How did the concept or practice of magic really begin in the West? We know for example that the religion of the ancient Egyptians was in some regards indistinguishable from certain definitions we have of magic, especially ritual magic. But how did magic begin in Europe? Though there are many antecedents of magical practice prior to early European modern history, in this article I’ve decided to do an overview of important exemplary events that can be considered to be a integral to the development of magic in early European modern history.

The renaissance and translation of ancient texts

Now if we had to pinpoint the beginnings of magic to one crucial historical event, the translations of the famous Italian Marsilio Ficino (1433 – 1499) is definitely one of the best starting points. Ficino was responsible for translating a handful of ancient wisdom texts, ranging from the Enneads of Plotinus to the Hermetic corpus which most notably featured the mystic sage Hermes Trismegistus. Moreover these mystical and metaphysical ideas had an considerable impact upon certain learned circles in Europe during the 15-16th century onward. The content of these texts was, among other things, complex metaphysical descriptions and theories about the nature of the universe. This in turn, became a breeding ground for more varied understandings of what magic entailed and how it could be practiced.

For example from the Neo-Platonic worldview that was derived from the Enneads, the powerful idea of ​​how nature is some sort of a interconnected hierarchy of spiritual perfection became influential. This intimate and mystical understanding gave rise to many individuals, philosophers and “magicians” speculating that the different parts of this hierarchy could communicate with each other, which was a precondition to the concept of magic as we know it today.

15-16th century magical practice

Another concrete example that shows how early modern magic could be performed is through the work of the German Benedictine abbot Johannes Trithemius (1462 – 1516). The goal with his magic was to summon benevolent spirits, and the most notable tool which he used were crystals, he believed that these would act as a kind of container of the good spirit. This is starting to sound quite close to what we consider to be magic right?

A third example from which we can learn more about how magic was viewed and to a certain extent how it was practiced in early modern times, is to look at how magicians were viewed by the environment and society in which they lived in. During the 16th century the dominant understanding among the masses of what magic meant was that it was a kind of invocation of spiritual and supernatural beings, mostly of an evil nature. Three prominent magicians spring to mind, namely Agrippa, Paracelsus and Faust who were accused of this “dark magic”.

Faust was accused of black magic when he was described in a publication in 1587 having made a pact and negotiated with Satan.

Around 50 years later, in the year 1631, we have an example from an English publication of how Paracelsus and Agrippa are accused of magic abuse.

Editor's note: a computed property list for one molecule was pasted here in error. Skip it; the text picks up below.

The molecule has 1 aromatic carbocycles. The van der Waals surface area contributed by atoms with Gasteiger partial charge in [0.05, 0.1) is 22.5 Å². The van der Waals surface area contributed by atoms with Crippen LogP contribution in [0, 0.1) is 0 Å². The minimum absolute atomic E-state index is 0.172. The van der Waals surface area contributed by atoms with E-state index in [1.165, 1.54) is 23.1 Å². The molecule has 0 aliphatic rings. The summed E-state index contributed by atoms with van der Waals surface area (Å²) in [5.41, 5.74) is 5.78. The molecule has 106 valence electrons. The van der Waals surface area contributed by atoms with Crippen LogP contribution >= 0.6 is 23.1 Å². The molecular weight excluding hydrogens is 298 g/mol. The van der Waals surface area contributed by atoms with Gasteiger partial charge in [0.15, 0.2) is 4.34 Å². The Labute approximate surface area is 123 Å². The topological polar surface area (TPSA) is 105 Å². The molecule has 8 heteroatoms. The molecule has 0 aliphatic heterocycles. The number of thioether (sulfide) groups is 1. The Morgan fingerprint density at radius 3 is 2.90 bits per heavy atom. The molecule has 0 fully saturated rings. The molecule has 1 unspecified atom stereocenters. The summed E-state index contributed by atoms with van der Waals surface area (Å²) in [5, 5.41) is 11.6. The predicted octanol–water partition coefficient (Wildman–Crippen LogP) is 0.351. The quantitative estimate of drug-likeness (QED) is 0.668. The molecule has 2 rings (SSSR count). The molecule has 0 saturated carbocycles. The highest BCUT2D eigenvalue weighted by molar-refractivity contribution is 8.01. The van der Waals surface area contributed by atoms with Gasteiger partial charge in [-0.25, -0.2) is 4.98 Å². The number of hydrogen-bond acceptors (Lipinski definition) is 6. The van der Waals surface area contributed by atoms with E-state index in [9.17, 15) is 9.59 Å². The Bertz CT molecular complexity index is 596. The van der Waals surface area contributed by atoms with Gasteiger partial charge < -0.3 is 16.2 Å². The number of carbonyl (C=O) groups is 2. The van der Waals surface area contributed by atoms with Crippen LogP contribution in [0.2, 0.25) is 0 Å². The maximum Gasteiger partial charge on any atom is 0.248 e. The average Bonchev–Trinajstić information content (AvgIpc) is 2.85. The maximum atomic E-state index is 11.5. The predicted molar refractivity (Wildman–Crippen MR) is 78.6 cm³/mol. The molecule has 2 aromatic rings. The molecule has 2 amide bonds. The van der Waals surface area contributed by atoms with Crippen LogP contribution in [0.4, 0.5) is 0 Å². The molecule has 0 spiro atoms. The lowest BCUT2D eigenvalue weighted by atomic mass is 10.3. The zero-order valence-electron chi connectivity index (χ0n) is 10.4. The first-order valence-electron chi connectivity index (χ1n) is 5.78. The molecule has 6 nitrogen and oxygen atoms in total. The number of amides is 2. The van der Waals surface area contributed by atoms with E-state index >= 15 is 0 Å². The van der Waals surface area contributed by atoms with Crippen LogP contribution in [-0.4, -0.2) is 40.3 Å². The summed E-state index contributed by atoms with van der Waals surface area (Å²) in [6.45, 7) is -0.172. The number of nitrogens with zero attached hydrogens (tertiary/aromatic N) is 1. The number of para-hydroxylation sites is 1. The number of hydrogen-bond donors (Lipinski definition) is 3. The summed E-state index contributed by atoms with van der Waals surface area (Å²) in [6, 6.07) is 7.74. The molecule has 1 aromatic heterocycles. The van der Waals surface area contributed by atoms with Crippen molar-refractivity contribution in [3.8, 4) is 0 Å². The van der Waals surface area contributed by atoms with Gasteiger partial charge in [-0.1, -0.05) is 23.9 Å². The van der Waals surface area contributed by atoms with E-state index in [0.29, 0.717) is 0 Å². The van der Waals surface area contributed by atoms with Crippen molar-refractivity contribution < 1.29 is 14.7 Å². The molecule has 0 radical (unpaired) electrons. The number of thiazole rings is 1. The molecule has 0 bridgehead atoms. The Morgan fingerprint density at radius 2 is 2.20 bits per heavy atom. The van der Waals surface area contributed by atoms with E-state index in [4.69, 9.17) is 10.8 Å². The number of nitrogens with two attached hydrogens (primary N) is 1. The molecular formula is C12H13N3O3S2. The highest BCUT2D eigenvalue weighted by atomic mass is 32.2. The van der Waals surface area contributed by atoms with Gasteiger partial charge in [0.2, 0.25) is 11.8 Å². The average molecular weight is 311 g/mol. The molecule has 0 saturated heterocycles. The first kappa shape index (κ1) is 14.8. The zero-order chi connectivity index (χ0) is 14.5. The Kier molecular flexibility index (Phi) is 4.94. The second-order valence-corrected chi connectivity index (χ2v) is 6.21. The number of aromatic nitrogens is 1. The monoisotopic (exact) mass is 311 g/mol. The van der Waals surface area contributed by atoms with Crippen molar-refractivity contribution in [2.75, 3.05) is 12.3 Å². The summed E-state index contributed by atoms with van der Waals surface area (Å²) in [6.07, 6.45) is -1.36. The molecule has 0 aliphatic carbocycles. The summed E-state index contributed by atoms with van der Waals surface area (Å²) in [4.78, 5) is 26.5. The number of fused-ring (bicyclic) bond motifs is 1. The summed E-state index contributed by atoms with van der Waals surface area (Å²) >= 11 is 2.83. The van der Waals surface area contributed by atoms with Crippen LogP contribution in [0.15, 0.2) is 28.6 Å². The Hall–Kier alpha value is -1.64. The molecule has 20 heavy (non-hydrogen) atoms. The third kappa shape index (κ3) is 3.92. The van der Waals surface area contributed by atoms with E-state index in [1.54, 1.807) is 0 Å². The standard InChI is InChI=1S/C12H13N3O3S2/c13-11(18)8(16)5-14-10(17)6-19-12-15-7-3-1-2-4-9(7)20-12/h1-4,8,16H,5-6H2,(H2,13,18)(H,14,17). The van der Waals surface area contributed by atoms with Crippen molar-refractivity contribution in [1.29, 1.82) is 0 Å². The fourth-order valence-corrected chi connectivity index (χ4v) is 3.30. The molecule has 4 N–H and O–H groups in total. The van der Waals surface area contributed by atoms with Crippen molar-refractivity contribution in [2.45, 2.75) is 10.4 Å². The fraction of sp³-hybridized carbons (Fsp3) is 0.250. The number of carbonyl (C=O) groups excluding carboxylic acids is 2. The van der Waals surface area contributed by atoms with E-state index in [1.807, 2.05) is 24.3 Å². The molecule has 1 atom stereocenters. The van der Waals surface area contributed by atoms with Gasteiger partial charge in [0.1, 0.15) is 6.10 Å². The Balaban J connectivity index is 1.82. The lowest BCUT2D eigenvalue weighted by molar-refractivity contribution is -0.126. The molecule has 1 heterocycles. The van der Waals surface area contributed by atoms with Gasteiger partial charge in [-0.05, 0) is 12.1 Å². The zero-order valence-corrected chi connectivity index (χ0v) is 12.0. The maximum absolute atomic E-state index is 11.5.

”An English pamphlet written in 1631 by a Buckinghamshire parson attacking the concept of the weapon-salve, a sympathetic magic technique attributed to Paracelsus whereby wounds were healed by treating the offending weapon with the patient’s blood, became a wider attack on the two occult philosophers.”[1]

Magic in the 19th century

If we jump forwards a few hundred years to the year 1887, then we can find a good example of what modern ritual magic could look like from the practices and teachings found in the organization The Hermetic Order of the Dawn. One of the main goals of their ritual magic, like the Rosicrucians before them, was to elevate the soul from the phenomenal world to the true reality. In other words, spiritual enlightenment was the prime goal of their magical practice. Their ritual magic consisted of techniques such as complex visualizations and symbolization based on how the tree of life, i.e. the Sefirot in the Kabbalistic system looked like, and subsequently how imagination and thought could be harmonized with it.

Sexual magic

Yet another illustrative example of modern ritual magic from the second half of the 19th century can be found in the texts and ideas of the father of sexual magic, Paschal Beverly Randolph (1825 – 1875). Paschal believed that through sexual acts, man could increase himself to spiritual and magical enlightenment. In one of his best-known works, Eulis!, he clearly states his views on the relationship of sexuality with the soul,

”Sex is a thing of soul; most people think it but a mere matter of earthly form and physical structure. True, there are some unsexed souls; some no sex at all, and others still claiming one gender, and manifesting its exact opposite. But its laws, offices, utilities, and its deeper and diviner meanings are sealed books to all but about two in a million; yet they ought to have the attentive study of every rational human being, every aspirant to immortality beyond the grave”[2]

This attitude towards sexuality was quite daring and rare especially when you take into consideration how society looked like and the predominant values and customs ​​that were in circulation during the late 1800s.


The history of magic is a fascinating topic. In this article I decided to pick a few isolated events that could be seen as examples of magic and magical practice in early modern times onward.


  • [1] Owen Davies in Grimoires : a History of Magic Books, 2009
  • [2] Paschal Beverly Randolph, Eulis! the History of Love

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